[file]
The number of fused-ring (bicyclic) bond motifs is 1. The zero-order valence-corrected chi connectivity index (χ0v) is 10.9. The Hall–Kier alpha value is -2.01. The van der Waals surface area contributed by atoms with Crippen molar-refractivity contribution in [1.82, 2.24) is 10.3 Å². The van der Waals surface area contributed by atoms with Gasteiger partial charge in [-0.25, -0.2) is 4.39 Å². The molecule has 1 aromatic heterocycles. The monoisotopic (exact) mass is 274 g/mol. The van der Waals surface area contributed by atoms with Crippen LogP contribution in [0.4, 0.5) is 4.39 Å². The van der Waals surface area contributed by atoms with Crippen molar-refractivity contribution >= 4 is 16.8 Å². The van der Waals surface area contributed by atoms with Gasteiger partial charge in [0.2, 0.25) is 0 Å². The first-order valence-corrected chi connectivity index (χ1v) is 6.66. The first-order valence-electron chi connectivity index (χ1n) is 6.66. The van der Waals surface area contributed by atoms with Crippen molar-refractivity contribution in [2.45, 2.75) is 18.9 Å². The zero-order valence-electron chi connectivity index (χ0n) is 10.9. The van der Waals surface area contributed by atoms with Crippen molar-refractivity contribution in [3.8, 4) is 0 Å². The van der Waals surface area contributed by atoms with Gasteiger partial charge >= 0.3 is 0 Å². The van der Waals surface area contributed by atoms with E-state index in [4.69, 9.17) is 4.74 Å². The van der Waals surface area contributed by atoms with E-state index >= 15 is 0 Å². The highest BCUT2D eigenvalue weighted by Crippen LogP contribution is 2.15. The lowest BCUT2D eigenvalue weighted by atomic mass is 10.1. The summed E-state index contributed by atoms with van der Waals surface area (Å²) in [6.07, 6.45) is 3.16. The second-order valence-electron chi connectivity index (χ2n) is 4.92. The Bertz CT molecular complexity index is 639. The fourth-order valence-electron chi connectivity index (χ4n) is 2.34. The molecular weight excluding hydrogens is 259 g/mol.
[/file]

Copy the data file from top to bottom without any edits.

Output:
The number of fused-ring (bicyclic) bond motifs is 1. The zero-order valence-corrected chi connectivity index (χ0v) is 10.9. The Hall–Kier alpha value is -2.01. The van der Waals surface area contributed by atoms with Crippen molar-refractivity contribution in [1.82, 2.24) is 10.3 Å². The van der Waals surface area contributed by atoms with Gasteiger partial charge in [-0.25, -0.2) is 4.39 Å². The molecule has 1 aromatic heterocycles. The monoisotopic (exact) mass is 274 g/mol. The van der Waals surface area contributed by atoms with Crippen LogP contribution in [0.4, 0.5) is 4.39 Å². The van der Waals surface area contributed by atoms with Crippen molar-refractivity contribution >= 4 is 16.8 Å². The van der Waals surface area contributed by atoms with Gasteiger partial charge in [0.2, 0.25) is 0 Å². The first-order valence-corrected chi connectivity index (χ1v) is 6.66. The first-order valence-electron chi connectivity index (χ1n) is 6.66. The van der Waals surface area contributed by atoms with Crippen molar-refractivity contribution in [2.45, 2.75) is 18.9 Å². The zero-order valence-electron chi connectivity index (χ0n) is 10.9. The van der Waals surface area contributed by atoms with Crippen molar-refractivity contribution in [3.8, 4) is 0 Å². The van der Waals surface area contributed by atoms with Gasteiger partial charge >= 0.3 is 0 Å². The van der Waals surface area contributed by atoms with E-state index in [4.69, 9.17) is 4.74 Å². The van der Waals surface area contributed by atoms with E-state index >= 15 is 0 Å². The highest BCUT2D eigenvalue weighted by Crippen LogP contribution is 2.15. The lowest BCUT2D eigenvalue weighted by atomic mass is 10.1. The summed E-state index contributed by atoms with van der Waals surface area (Å²) in [6.07, 6.45) is 3.16. The second-order valence-electron chi connectivity index (χ2n) is 4.92. The Bertz CT molecular complexity index is 639. The fourth-order valence-electron chi connectivity index (χ4n) is 2.34. The molecular weight excluding hydrogens is 259 g/mol.